The king believed his people had grown soft and entitled. He decided to teach them a lesson.
1: “His plan was simple: He would place a large boulder in the middle of the main road, completely blocking entry into the city. He would then hide nearby and observe their reactions,” writes Ryan Holiday in The Obstacle Is the Way: The Timeless Art of Turning Trials into Triumph.
What would happen? Would they work together to remove it? Or would they get frustrated and give up?
The king watched as subject after subject came to the large boulder and either turned away or halfheartedly attempted to move it before giving up. “Many openly complained or cursed the king or fortune or bemoaned the inconvenience, but none managed to do anything about it,” writes Ryan.
Then, after several days, a man came upon the rock on his way into town. He did not turn away. Rather, he pushed and pushed, trying to move it. “Then an idea came to him: He scrambled into the nearby woods to find something he could use for leverage. Finally, he returned with a large branch he had crafted into a lever and deployed it to dislodge the massive rock from the road.”
Underneath the rock was a purse of gold coins and a note from the king, which read: “The obstacle in the path becomes the path. Never forget, within every obstacle is an opportunity to improve our condition.”
Life is hard. We will face obstacles in our life—fair and unfair. And, we will find: “What matters most is not what these obstacles are but how we see them, how we react to them, and whether we keep our composure,” Ryan writes. Our “reaction determines how successful we will be in overcoming—or possibly thriving because of—them.
2: “Where one person sees a crisis, another can see opportunity. Where one is blinded by success, another sees reality with ruthless objectivity. Where one loses control of emotions, another can remain calm. Desperation, despair, fear, powerlessness—these reactions are functions of our perceptions,” Ryan observes. “All that does is turn bad things into really bad things.”
The key? Realizing nothing makes us feel this way. Instead, we choose to give in to such feelings.
Or, choose not to: “Whether we’re having trouble getting a job, fighting against discrimination, running low on funds, stuck in a bad relationship, locking horns with some aggressive opponent, have an employee or student we just can’t seem to reach, or are in the middle of a creative block, we need to know that there is a way,” Ryan writes. “When we meet with adversity, we can turn it to advantage.”
The obstacle is the way. “The things which hurt,” Benjamin Franklin wrote, “instruct.”
“All great victories, be they in politics, business, art, or seduction, involve resolving vexing problems with a potent cocktail of creativity, focus, and daring,” Ryan suggests.
3: We begin by focusing on our perceptions: “How we see and understand what occurs around us—and what we decide those events will mean,” he writes.
Our battles are mainly internal, not external. “Since World War II, we have lived in some of the most prosperous times in history. There are fewer armies to face,” Ryan notes, “and far more safety nets. But the world still rarely does exactly what we want. Instead of opposing enemies, we have internal tension. We have professional frustration. We have unmet expectations. We have learned helplessness. And we still have the same overwhelming emotions humans have always had: grief, pain, loss.”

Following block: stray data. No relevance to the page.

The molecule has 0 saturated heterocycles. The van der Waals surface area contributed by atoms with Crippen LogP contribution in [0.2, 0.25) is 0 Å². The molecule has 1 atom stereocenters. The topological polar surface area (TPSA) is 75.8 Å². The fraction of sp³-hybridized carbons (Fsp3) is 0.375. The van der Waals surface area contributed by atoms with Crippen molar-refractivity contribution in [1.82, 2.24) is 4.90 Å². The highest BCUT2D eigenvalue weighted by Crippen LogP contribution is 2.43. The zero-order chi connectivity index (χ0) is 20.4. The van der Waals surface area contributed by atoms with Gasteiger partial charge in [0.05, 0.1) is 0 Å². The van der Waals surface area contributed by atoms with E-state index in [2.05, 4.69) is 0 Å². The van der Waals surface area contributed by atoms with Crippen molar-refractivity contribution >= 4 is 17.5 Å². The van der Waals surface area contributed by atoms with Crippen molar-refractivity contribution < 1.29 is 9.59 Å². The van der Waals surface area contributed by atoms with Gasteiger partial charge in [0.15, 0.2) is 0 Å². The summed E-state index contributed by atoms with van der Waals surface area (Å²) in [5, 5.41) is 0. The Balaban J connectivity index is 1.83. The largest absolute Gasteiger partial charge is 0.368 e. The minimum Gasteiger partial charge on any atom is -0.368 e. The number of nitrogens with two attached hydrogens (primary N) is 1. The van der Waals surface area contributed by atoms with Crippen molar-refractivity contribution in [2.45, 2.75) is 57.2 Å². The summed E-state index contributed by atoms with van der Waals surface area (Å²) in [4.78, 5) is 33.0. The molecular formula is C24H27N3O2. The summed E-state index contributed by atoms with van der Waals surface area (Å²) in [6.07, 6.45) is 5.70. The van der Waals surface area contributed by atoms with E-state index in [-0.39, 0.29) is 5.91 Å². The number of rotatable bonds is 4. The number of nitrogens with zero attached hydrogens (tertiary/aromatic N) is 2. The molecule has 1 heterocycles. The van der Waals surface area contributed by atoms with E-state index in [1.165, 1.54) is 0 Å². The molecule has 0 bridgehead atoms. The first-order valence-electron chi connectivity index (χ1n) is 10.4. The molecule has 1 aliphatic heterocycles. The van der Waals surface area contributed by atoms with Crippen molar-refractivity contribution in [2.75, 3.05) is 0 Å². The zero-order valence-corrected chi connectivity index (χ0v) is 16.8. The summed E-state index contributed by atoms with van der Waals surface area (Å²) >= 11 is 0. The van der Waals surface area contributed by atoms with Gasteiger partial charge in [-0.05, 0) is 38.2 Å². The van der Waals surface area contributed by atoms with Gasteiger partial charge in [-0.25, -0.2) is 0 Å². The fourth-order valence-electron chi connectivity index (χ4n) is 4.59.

We begin by cultivating the right mindset. Our attitude. Our approach.
“To prevent becoming overwhelmed by the world around us, we must, as the ancients practiced, learn how to limit our passions and their control over our lives,” Ryan writes. “It takes skill and discipline to bat away the pests of bad perceptions, to separate reliable signals from deceptive ones, to filter out prejudice, expectation, and fear. But it’s worth it, for what’s left is truth. While others are excited or afraid, we will remain calm and imperturbable. We will see things simply and straightforwardly, as they truly are—neither good nor bad.”
The right mindset is an incredible advantage in our fight against adversity. “Our brains evolved for an environment very different from the one we currently inhabit. As a result, we carry all kinds of biological baggage,” notes Ryan. “Humans are still primed to detect threats and dangers that no longer exist—think of the cold sweat when you’re stressed about money, or the fight-or-flight response that kicks in when your boss yells at you.”
Yet, we have a choice. “We can be blindly led by these primal feelings or we can understand them and learn to filter them. Discipline in perception lets [us] clearly see the advantage and the proper course of action in every situation—without pestilence of panic and fear.”
The true jujitsu move is to embrace the obstacles in our path. We can teach ourselves to “see opportunity in every disaster, and transform that negative situation into an education, a skill set, or a fortune. Seen properly, everything that happens—be it an economic crash or a personal tragedy—is a chance to move forward.”
How do we learn to see the opportunity within the obstacle? “It does not happen on its own. It is a process —one that results from self-discipline and logic,” Ryan writes. “We must try:
To be objective
To control emotions and keep an even keel
To choose to see the good in a situation
To steady our nerves
To ignore what disturbs or limits others
To place things in perspective
To revert to the present moment
To focus on what can be controlled.”
Reflection: Consider an obstacle or challenge I am presently facing. What is the lesson here? How can I use Ryan’s suggestions to change or strengthen my mindset?
Action: Discuss with a colleague or with my team.